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17 April 2014 12:48 pm ,
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Officials last week revealed that the U.S. contribution to ITER could cost $3.9 billion by 2034—roughly four times the...
An experimental hepatitis B drug that looked safe in animal trials tragically killed five of 15 patients in 1993. Now,...
Using the two high-quality genomes that exist for Neandertals and Denisovans, researchers find clues to gene activity...
A new report from the Intergovernmental Panel on Climate Change (IPCC) concludes that humanity has done little to slow...
Astronomers have discovered an Earth-sized planet in the habitable zone of a red dwarf—a star cooler than the sun—500...
Three years ago, Jennifer Francis of Rutgers University proposed that a warming Arctic was altering the behavior of the...
- 17 April 2014 12:48 pm , Vol. 344 , #6181
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Mouse 'Gene Encyclopedia' Takes Off
7 February 2001 7:00 pm
TOKYO--One of science's favorite lab animals, the mouse, is about to become an even more useful model system. Researchers have just completed a library of all the active genes in the mouse genome. The information should make it easier to identify genes in the human genome and figure out what they do.
An organism's genome contains a lot of excess baggage. Only a small proportion of the DNA consists of genes. Once activated, genes are translated into messenger RNA (mRNA), which then direct the production of proteins. By isolating strands of complementary DNA (cDNA) that fit together with mRNA, researchers can figure out what sequence was just translated into mRNA--that is, they can get a read on an expressed gene.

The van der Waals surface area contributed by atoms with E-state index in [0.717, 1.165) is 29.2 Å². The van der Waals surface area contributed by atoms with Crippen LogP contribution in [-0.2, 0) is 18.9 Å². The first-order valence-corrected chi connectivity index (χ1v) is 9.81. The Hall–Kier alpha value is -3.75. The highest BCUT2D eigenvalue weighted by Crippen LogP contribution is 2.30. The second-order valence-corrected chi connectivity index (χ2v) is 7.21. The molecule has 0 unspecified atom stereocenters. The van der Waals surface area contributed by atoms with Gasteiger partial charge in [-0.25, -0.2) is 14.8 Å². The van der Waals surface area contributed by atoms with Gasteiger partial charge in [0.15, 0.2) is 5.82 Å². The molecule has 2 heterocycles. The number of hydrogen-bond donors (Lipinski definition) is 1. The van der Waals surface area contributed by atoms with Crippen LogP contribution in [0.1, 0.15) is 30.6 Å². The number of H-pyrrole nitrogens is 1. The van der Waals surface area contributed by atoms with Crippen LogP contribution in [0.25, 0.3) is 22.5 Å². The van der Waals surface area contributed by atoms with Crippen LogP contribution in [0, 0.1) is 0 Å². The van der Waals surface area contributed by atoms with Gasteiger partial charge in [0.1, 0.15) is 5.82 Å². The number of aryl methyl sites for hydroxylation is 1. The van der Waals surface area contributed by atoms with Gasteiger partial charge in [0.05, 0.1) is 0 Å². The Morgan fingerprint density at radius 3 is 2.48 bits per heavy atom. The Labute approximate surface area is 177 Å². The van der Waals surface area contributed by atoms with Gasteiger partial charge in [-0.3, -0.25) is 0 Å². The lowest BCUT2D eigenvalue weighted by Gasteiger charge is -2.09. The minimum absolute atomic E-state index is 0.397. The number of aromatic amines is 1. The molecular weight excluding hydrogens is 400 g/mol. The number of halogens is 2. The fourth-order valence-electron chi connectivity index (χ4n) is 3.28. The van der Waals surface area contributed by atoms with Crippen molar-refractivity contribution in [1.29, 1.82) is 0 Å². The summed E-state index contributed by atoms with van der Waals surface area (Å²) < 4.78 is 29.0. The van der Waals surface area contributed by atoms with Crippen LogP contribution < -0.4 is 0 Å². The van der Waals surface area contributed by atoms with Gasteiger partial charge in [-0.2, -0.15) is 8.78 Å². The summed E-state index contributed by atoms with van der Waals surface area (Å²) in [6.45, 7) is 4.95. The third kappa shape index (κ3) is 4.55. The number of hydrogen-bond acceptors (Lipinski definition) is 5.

An international consortium led by Yoshihide Hayashizaki of the RIKEN Genomic Sciences Center in Yokohama, Japan, has now provided the first installment of a what they call the "mouse gene encyclopedia." In the 8 February issue of Nature, the researchers report that they have sequenced and analyzed over 20,000 full-length mouse cDNAs--one of the largest such collections for any organism. Because some genes were represented by more than one cDNA, the team estimates that they now have in hand cDNAs for nearly 13,000 different mouse genes. The consortium expects to complete the project by spring 2002.
This information should be valuable for understanding the human genome sequence, because many of the mouse and human genes are likely to be similar. "It is a very important resource," says Robert Strausberg, director of the Cancer Genomics Office of the U.S. National Cancer Institute in Bethesda, Maryland. "Hayashizaki is really to be congratulated; they are at the forefront of this work."